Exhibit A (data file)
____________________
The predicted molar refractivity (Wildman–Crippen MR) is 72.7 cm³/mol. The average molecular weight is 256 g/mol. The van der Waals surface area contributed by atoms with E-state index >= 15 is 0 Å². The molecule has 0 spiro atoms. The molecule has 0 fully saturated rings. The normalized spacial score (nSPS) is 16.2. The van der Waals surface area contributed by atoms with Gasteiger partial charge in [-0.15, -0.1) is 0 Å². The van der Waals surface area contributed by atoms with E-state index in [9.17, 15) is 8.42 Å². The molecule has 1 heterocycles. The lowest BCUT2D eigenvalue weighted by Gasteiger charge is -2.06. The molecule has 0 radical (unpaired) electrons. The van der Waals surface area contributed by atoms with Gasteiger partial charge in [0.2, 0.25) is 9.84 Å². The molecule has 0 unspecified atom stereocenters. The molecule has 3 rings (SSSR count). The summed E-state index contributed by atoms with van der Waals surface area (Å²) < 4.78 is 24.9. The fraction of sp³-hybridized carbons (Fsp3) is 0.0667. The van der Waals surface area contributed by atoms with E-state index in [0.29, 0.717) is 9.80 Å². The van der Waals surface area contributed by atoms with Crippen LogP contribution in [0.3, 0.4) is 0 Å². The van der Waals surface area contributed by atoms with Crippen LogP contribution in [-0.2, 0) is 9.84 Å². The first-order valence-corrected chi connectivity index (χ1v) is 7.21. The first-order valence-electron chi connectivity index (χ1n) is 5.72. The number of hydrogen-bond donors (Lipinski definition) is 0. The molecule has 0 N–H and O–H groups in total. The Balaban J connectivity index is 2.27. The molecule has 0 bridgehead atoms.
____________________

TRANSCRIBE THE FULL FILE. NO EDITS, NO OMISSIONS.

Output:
The predicted molar refractivity (Wildman–Crippen MR) is 72.7 cm³/mol. The average molecular weight is 256 g/mol. The van der Waals surface area contributed by atoms with E-state index >= 15 is 0 Å². The molecule has 0 spiro atoms. The molecule has 0 fully saturated rings. The normalized spacial score (nSPS) is 16.2. The van der Waals surface area contributed by atoms with Gasteiger partial charge in [-0.15, -0.1) is 0 Å². The van der Waals surface area contributed by atoms with E-state index in [9.17, 15) is 8.42 Å². The molecule has 1 heterocycles. The lowest BCUT2D eigenvalue weighted by Gasteiger charge is -2.06. The molecule has 0 radical (unpaired) electrons. The van der Waals surface area contributed by atoms with Gasteiger partial charge in [0.2, 0.25) is 9.84 Å². The molecule has 0 unspecified atom stereocenters. The molecule has 3 rings (SSSR count). The summed E-state index contributed by atoms with van der Waals surface area (Å²) < 4.78 is 24.9. The fraction of sp³-hybridized carbons (Fsp3) is 0.0667. The van der Waals surface area contributed by atoms with E-state index in [0.29, 0.717) is 9.80 Å². The van der Waals surface area contributed by atoms with Crippen LogP contribution in [0.3, 0.4) is 0 Å². The van der Waals surface area contributed by atoms with Crippen LogP contribution in [-0.2, 0) is 9.84 Å². The first-order valence-corrected chi connectivity index (χ1v) is 7.21. The first-order valence-electron chi connectivity index (χ1n) is 5.72. The number of hydrogen-bond donors (Lipinski definition) is 0. The molecule has 0 N–H and O–H groups in total. The Balaban J connectivity index is 2.27. The molecule has 0 bridgehead atoms.